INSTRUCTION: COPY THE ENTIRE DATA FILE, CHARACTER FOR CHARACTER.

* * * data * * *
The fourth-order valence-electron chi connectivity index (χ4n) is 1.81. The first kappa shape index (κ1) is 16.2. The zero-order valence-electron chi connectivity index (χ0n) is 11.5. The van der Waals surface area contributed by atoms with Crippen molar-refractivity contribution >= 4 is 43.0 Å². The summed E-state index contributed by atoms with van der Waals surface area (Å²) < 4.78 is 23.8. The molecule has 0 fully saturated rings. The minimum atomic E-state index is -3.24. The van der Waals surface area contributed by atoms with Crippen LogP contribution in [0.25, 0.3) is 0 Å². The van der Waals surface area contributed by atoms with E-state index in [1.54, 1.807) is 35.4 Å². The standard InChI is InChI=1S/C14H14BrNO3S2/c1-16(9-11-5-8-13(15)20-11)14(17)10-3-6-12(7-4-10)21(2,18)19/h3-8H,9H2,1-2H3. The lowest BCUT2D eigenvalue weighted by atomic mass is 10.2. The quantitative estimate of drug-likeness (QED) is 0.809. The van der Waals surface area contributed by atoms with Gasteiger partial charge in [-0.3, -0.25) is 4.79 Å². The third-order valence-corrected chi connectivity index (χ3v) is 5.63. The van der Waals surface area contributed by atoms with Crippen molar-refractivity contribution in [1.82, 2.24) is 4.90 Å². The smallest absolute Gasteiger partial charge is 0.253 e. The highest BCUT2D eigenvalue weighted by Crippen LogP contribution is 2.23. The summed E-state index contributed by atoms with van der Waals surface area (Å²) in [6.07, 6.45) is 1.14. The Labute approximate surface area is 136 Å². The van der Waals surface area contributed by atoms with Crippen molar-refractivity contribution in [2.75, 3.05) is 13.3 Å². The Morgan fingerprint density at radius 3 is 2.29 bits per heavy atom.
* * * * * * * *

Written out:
The fourth-order valence-electron chi connectivity index (χ4n) is 1.81. The first kappa shape index (κ1) is 16.2. The zero-order valence-electron chi connectivity index (χ0n) is 11.5. The van der Waals surface area contributed by atoms with Crippen molar-refractivity contribution >= 4 is 43.0 Å². The summed E-state index contributed by atoms with van der Waals surface area (Å²) < 4.78 is 23.8. The molecule has 0 fully saturated rings. The minimum atomic E-state index is -3.24. The van der Waals surface area contributed by atoms with Crippen LogP contribution in [0.25, 0.3) is 0 Å². The van der Waals surface area contributed by atoms with E-state index in [1.54, 1.807) is 35.4 Å². The standard InChI is InChI=1S/C14H14BrNO3S2/c1-16(9-11-5-8-13(15)20-11)14(17)10-3-6-12(7-4-10)21(2,18)19/h3-8H,9H2,1-2H3. The lowest BCUT2D eigenvalue weighted by atomic mass is 10.2. The quantitative estimate of drug-likeness (QED) is 0.809. The van der Waals surface area contributed by atoms with Gasteiger partial charge in [-0.3, -0.25) is 4.79 Å². The third-order valence-corrected chi connectivity index (χ3v) is 5.63. The van der Waals surface area contributed by atoms with Crippen molar-refractivity contribution in [1.82, 2.24) is 4.90 Å². The smallest absolute Gasteiger partial charge is 0.253 e. The highest BCUT2D eigenvalue weighted by Crippen LogP contribution is 2.23. The summed E-state index contributed by atoms with van der Waals surface area (Å²) in [6.07, 6.45) is 1.14. The Labute approximate surface area is 136 Å². The van der Waals surface area contributed by atoms with Crippen molar-refractivity contribution in [2.75, 3.05) is 13.3 Å². The Morgan fingerprint density at radius 3 is 2.29 bits per heavy atom.